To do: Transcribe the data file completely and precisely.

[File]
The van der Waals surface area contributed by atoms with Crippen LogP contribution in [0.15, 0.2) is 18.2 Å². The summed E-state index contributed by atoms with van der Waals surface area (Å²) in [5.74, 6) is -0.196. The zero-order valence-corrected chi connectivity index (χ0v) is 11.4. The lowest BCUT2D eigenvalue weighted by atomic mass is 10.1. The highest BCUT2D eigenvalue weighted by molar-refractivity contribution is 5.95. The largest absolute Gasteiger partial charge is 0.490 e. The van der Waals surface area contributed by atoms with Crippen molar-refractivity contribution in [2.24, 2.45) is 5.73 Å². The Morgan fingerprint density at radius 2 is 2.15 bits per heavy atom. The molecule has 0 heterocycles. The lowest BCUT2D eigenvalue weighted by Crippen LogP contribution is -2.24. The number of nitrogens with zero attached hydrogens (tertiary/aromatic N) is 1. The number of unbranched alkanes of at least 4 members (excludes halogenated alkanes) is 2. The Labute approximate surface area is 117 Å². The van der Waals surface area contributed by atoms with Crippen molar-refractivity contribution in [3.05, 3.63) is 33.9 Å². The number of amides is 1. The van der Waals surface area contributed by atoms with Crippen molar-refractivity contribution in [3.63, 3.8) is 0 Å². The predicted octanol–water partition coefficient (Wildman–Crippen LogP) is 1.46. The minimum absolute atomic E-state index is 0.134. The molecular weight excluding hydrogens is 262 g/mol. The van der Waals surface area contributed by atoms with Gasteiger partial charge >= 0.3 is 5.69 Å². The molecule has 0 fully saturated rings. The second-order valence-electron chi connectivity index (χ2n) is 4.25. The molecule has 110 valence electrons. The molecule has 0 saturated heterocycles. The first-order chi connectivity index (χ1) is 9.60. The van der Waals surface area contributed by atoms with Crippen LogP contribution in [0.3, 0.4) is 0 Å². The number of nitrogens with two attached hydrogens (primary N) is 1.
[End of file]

The van der Waals surface area contributed by atoms with Crippen LogP contribution in [0.15, 0.2) is 18.2 Å². The summed E-state index contributed by atoms with van der Waals surface area (Å²) in [5.74, 6) is -0.196. The zero-order valence-corrected chi connectivity index (χ0v) is 11.4. The lowest BCUT2D eigenvalue weighted by atomic mass is 10.1. The highest BCUT2D eigenvalue weighted by molar-refractivity contribution is 5.95. The largest absolute Gasteiger partial charge is 0.490 e. The van der Waals surface area contributed by atoms with Crippen molar-refractivity contribution in [2.24, 2.45) is 5.73 Å². The Morgan fingerprint density at radius 2 is 2.15 bits per heavy atom. The molecule has 0 heterocycles. The lowest BCUT2D eigenvalue weighted by Crippen LogP contribution is -2.24. The number of nitrogens with zero attached hydrogens (tertiary/aromatic N) is 1. The number of unbranched alkanes of at least 4 members (excludes halogenated alkanes) is 2. The Labute approximate surface area is 117 Å². The van der Waals surface area contributed by atoms with Crippen molar-refractivity contribution in [3.05, 3.63) is 33.9 Å². The number of amides is 1. The van der Waals surface area contributed by atoms with Crippen molar-refractivity contribution in [3.63, 3.8) is 0 Å². The predicted octanol–water partition coefficient (Wildman–Crippen LogP) is 1.46. The minimum absolute atomic E-state index is 0.134. The molecular weight excluding hydrogens is 262 g/mol. The van der Waals surface area contributed by atoms with Gasteiger partial charge >= 0.3 is 5.69 Å². The molecule has 0 fully saturated rings. The second-order valence-electron chi connectivity index (χ2n) is 4.25. The molecule has 110 valence electrons. The molecule has 0 saturated heterocycles. The first-order chi connectivity index (χ1) is 9.60. The van der Waals surface area contributed by atoms with Crippen LogP contribution in [0.3, 0.4) is 0 Å². The number of nitrogens with two attached hydrogens (primary N) is 1.